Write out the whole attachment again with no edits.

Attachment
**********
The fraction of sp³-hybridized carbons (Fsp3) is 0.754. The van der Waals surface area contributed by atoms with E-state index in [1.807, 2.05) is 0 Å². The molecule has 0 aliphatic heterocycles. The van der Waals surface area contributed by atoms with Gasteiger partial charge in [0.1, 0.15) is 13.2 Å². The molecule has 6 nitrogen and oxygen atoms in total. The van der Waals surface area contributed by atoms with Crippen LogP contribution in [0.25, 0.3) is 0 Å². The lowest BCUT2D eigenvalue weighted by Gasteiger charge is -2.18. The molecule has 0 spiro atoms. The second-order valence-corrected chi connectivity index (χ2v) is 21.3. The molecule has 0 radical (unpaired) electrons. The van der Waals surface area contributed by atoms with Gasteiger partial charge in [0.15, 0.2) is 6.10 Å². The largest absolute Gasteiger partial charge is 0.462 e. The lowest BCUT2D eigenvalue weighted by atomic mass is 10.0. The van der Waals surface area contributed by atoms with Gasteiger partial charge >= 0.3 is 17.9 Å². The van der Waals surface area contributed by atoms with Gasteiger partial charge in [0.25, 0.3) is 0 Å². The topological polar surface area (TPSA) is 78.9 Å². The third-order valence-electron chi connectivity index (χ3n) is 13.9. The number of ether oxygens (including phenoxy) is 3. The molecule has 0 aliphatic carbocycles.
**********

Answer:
The fraction of sp³-hybridized carbons (Fsp3) is 0.754. The van der Waals surface area contributed by atoms with E-state index in [1.807, 2.05) is 0 Å². The molecule has 0 aliphatic heterocycles. The van der Waals surface area contributed by atoms with Gasteiger partial charge in [0.1, 0.15) is 13.2 Å². The molecule has 6 nitrogen and oxygen atoms in total. The van der Waals surface area contributed by atoms with Crippen LogP contribution in [0.25, 0.3) is 0 Å². The lowest BCUT2D eigenvalue weighted by Gasteiger charge is -2.18. The molecule has 0 spiro atoms. The second-order valence-corrected chi connectivity index (χ2v) is 21.3. The molecule has 0 radical (unpaired) electrons. The van der Waals surface area contributed by atoms with Gasteiger partial charge in [0.15, 0.2) is 6.10 Å². The largest absolute Gasteiger partial charge is 0.462 e. The lowest BCUT2D eigenvalue weighted by atomic mass is 10.0. The van der Waals surface area contributed by atoms with Gasteiger partial charge >= 0.3 is 17.9 Å². The van der Waals surface area contributed by atoms with Gasteiger partial charge in [0.25, 0.3) is 0 Å². The topological polar surface area (TPSA) is 78.9 Å². The third-order valence-electron chi connectivity index (χ3n) is 13.9. The number of ether oxygens (including phenoxy) is 3. The molecule has 0 aliphatic carbocycles.